I continue to believe that telemedicine will be one of the key elements enabling hospitals to provide services to more consumers at a lower cost. Telemedicine was initially limited to simple, easily diagnosed conditions but is now expanding into areas like chronic care (see: Treatment of Patients with Chronic Diseases: Important for the Future of Telemedicine. Early adopters of telemedicine such as Kaiser Health (see: Kaiser CEO: Telehealth Outpaced In-Person Visits Last Year) and the Cleveland Clinic are now testing new types of care delivery with the technology and a recent article was devoted to this topic (see: How Cleveland Clinic uses telehealth to introduce new dimensions of care). Below is an excerpt from it:
Telehealth may have begun as being most relevant for urgent care, but it has greatly expanded its potential and can be effective across many departments of a hospital. Cleveland Clinic has introduced telehealth across 40 different departments, including neurology, endocrinology, heart and vascular, women’s health and genetics. Any department can be an optimal fit for virtual care, as long as the excitement for telehealth is built into the DNA of providers....Cleveland Clinic has introduced telehealth across many different types of visits, from post-operative care and shared medical appointments, to discharge follow-up and coaching. They see future opportunity for areas like home care and medication reconciliation. The health system thinks beyond the routine visit for a cough or cold, and has experimented with patients in all types of situations. Cleveland Clinic recently began a chronic care and remote patient monitoring pilot, providing video visits to hypertension patients. The pilot involves care coaching and management, combined with remote patient monitoring to assess and track the patients. The pilot relies on data from consumer devices, the platform’s integration with Apple HealthKit, and devices to monitor blood pressure.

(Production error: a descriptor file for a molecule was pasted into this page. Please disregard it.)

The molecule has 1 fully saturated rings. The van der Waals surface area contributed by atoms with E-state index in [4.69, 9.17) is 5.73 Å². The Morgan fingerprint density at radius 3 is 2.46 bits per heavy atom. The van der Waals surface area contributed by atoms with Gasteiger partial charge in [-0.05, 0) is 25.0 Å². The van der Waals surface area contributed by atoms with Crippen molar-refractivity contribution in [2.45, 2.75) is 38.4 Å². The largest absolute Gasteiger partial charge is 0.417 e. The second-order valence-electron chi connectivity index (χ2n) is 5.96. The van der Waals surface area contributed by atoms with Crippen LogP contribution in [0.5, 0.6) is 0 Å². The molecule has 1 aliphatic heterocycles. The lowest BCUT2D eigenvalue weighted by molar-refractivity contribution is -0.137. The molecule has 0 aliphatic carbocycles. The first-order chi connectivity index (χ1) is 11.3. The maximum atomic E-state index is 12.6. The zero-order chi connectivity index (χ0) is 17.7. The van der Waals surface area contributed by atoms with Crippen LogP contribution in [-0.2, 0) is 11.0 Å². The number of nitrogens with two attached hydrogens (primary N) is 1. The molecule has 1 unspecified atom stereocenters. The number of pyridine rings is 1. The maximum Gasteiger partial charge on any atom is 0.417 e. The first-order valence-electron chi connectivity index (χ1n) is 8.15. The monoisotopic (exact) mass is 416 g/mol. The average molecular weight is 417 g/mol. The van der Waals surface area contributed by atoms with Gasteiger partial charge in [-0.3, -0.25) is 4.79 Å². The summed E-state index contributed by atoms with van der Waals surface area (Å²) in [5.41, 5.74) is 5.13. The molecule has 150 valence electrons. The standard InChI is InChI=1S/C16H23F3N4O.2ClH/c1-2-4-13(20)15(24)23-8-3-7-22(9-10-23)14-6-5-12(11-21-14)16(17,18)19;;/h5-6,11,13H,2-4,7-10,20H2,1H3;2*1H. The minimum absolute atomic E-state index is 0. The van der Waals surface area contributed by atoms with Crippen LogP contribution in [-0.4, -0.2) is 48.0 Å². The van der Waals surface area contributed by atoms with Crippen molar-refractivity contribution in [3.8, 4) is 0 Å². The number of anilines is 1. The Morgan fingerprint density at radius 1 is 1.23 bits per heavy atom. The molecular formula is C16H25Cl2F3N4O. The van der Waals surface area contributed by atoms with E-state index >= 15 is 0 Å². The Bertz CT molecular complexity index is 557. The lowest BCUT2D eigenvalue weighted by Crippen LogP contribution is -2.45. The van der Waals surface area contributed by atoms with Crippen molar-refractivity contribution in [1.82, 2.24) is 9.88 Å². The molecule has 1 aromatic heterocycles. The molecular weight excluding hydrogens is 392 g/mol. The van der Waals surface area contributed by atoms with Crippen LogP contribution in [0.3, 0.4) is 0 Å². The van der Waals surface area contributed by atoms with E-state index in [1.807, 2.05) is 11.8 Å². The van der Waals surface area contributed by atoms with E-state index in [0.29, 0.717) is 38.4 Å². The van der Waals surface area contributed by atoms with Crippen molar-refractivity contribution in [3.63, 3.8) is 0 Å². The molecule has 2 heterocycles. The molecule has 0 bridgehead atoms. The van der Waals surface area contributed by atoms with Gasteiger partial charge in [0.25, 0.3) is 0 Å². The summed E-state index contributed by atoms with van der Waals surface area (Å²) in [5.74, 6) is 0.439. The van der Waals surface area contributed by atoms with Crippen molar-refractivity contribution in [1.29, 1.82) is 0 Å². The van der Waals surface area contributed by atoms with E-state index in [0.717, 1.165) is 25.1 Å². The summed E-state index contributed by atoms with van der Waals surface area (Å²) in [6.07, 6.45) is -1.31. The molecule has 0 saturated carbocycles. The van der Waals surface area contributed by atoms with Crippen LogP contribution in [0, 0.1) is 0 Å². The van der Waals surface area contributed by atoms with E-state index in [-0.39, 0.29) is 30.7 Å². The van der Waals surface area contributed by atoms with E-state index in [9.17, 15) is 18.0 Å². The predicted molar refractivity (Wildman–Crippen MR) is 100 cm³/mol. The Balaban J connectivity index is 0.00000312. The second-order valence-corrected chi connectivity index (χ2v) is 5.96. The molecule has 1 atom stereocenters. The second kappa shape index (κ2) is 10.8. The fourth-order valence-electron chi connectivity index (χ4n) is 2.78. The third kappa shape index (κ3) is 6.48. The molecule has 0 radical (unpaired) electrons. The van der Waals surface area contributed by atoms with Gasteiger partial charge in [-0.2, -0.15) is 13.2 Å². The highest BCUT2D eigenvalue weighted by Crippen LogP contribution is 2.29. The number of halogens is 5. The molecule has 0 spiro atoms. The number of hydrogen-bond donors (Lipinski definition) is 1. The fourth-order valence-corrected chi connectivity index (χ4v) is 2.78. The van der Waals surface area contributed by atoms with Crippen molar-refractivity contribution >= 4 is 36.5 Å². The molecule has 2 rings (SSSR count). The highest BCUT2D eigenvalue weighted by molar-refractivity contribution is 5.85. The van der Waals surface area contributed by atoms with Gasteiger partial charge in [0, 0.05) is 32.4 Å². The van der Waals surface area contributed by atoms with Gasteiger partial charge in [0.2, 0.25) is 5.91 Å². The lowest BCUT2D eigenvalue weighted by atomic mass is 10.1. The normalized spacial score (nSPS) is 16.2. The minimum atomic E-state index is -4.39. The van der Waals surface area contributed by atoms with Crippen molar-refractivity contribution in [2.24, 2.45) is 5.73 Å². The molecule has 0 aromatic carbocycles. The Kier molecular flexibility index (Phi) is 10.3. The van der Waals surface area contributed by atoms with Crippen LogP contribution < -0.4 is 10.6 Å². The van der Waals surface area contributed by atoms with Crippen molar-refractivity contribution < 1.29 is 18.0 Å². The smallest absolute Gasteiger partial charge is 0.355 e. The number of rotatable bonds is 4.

In this note, I want to briefly discuss the use of telemedicine in health coaching which is defined in the following way:
Health coaching is differentiated from [w]ellness coaching in that health coaching is the use of evidence-based skillful conversation, clinical interventions and strategies to actively and safely engage client/patients in health behavior change. Health coaches are certified or credentialed to safely guide clients and patients who may have chronic conditions or those at moderate to high risk for chronic conditions (see: Health coaching).
Health coaching with telemedicine seems to me to provide a solution for the care of patients with chronic diseases. However, one of the criticisms of telemedicine by hospital executives has been that reimbursement is complex and sometimes inadequate (see: Telemedicine Reimbursement). However, health coaching with telemedicine may necessitate a reevaluation of this criticism. Hospitals are currently penalized if their inpatient readmission rate is too high (see: Medicare’s Readmission Penalties Hit New High). It may thus make sense financially for hospitals to focus part of their telemedicine health coaching effort on patients post-discharge who have a high likelihood of readmission such as those with congestive heart failure (see: Hospital Strategies Associated with 30-Day Readmission Rates for Patients with Heart Failure). In so doing, a reduced reimbursement rate for these patents can be ameliorated by the lower readmission rate that is achieved.